Tenants of the formerly rent-stabilized Brooklyn Jewish Hospital apartment complex in Crown Heights, on Classon Avenue between St. Mark’s Avenue and Prospect Place, have received notices of market-rate rent increases from management company Alma Realty. The allowable increase for rent-stabilized apartments is 1 percent for 1-year leases and 2.75 percent for 2-year leases, according to the NYC Rent Guidelines Board. In a neighborhood changing as rapidly as Crown Heights is, this move from Alma Realty pushes the boundaries of what management companies can get away with in the face of a deepening tenant cash pool.
The announced non-stabilized increases range from 4.5 to 7 percent, DNA Info reported, which is fairly typical of market-rate apartments but several times more than a stabilized increase would be. It’s the difference between a rent of $1,100 going to $1,111 versus $1,100 going to $1,149.50 or $1,177. While fifty or sixty dollars may not sound like much, it often means a week’s worth of groceries, or several more hours’ wages going to cover housing instead of other living costs, all of which have risen steadily in the rapidly changing neighborhood.
But the Brooklyn Jewish Hospital apartments are not the only ones in the area that have seen loophole-riddled destabilization of apartments, coupled with rapaciously piddling buyouts for longtime tenants. The New York Daily News reported in August that Manhattan-based BCB Property Management had offered buyouts to tenants of 1059 Union Street, which it purchased last June for $8.2 million. Tenants who have chosen to stay have faced gas shutoffs and generally deteriorating conditions in the apartments they continue to pay for, while building owners treat holdouts like roadblocks.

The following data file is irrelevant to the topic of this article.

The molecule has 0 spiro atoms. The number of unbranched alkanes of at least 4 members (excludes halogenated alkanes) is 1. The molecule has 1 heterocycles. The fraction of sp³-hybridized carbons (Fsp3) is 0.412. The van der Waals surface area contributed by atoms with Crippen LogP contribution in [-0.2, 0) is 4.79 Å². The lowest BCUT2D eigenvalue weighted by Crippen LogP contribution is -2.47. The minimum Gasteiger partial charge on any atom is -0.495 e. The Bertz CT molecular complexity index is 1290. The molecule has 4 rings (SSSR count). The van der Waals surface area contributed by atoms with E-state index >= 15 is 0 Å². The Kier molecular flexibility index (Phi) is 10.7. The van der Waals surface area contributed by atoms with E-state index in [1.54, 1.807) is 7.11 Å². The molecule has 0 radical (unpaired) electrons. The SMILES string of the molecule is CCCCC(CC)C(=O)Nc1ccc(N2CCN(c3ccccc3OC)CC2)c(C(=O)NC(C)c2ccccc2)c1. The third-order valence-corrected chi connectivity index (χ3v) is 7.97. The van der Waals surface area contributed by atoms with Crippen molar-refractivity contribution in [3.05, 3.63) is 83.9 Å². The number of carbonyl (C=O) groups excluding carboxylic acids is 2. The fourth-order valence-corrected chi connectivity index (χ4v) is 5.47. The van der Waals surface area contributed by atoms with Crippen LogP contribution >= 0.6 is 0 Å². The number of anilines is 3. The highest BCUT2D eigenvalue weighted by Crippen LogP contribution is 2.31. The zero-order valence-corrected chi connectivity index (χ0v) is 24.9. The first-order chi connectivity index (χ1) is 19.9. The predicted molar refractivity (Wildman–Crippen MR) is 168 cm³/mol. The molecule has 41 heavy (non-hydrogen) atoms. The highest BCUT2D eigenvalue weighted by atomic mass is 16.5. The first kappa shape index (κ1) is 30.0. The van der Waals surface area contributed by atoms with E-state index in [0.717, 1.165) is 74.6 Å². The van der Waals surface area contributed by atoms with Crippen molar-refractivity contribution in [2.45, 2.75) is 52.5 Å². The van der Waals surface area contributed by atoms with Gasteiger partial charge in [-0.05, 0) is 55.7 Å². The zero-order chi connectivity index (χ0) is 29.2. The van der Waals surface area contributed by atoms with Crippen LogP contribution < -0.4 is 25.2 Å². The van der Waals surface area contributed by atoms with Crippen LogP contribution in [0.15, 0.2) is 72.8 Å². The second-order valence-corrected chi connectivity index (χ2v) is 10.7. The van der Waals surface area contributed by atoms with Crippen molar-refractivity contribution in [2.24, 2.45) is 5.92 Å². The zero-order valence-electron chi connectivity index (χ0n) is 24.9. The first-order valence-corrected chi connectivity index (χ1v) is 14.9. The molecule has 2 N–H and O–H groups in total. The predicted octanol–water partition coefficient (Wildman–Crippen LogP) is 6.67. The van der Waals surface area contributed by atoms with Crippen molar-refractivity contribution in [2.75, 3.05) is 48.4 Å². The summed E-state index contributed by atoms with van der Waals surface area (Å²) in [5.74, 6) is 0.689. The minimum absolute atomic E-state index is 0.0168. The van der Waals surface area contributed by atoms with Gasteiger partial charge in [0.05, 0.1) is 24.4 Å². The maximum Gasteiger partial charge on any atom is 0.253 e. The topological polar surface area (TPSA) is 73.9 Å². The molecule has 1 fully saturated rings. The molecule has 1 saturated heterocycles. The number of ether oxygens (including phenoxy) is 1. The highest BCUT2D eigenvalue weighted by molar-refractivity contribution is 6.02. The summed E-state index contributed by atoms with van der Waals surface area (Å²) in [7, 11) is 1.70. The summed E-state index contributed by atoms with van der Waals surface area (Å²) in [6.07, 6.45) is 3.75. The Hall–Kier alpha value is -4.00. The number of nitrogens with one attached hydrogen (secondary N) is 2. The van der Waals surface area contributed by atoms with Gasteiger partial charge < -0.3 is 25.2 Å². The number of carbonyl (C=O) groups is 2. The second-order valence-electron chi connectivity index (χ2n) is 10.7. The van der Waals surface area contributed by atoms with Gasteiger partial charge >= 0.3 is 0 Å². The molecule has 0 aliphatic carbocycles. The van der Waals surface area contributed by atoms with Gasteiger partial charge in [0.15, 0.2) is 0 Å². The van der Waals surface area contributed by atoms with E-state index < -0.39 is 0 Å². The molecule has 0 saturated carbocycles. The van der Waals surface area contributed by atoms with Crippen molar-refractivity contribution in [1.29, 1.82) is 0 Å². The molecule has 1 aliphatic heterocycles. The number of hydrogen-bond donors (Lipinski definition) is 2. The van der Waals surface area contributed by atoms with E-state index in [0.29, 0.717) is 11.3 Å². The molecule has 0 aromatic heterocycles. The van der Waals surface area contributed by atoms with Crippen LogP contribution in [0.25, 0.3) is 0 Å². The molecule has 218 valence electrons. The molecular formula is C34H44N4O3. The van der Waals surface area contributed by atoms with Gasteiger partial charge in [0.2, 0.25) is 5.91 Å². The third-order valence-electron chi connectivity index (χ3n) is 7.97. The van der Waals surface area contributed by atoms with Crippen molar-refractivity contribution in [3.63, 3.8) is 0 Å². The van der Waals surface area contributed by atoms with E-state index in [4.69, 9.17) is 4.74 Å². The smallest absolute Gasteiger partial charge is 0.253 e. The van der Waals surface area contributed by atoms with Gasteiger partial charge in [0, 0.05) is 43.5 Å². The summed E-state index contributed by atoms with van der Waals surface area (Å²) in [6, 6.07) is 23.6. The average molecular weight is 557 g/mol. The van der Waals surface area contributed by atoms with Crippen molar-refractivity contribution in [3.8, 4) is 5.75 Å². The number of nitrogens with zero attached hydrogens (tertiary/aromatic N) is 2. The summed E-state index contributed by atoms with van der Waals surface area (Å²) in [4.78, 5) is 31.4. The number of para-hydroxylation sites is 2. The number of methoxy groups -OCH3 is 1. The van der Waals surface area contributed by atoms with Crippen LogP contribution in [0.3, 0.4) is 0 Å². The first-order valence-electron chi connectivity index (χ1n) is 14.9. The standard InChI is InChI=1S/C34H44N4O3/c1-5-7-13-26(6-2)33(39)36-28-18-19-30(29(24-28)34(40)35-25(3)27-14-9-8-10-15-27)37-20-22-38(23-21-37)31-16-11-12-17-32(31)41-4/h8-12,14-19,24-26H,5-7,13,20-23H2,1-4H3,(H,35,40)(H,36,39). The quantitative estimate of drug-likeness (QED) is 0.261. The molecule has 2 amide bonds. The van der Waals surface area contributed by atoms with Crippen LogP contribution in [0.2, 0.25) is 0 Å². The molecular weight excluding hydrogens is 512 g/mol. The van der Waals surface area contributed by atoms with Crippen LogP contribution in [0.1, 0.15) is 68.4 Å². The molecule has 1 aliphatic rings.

As management companies continue buying up land and buildings far beyond their glassy Manhattan headquarters, the term “management company” is becoming terrifically ironic: Management of what, exactly? Management of the forced buyout and flipping of central Brooklyn apartment buildings? Management of short sales and all-cash buys that render neighborhoods unlivable for most of the city, much less the borough? While there seems to be no end in sight for the cash-rich and morally bankrupt agencies playing kickball over Brooklyn, we might wish de Blasio’s affordable housing plan extended to extant, once-affordable housing, rather than only freshly zoned and built new units. Who knew rent-stabilized was only rent-stabilized for now?
Follow John Sherman on Twitter @_john_sherman.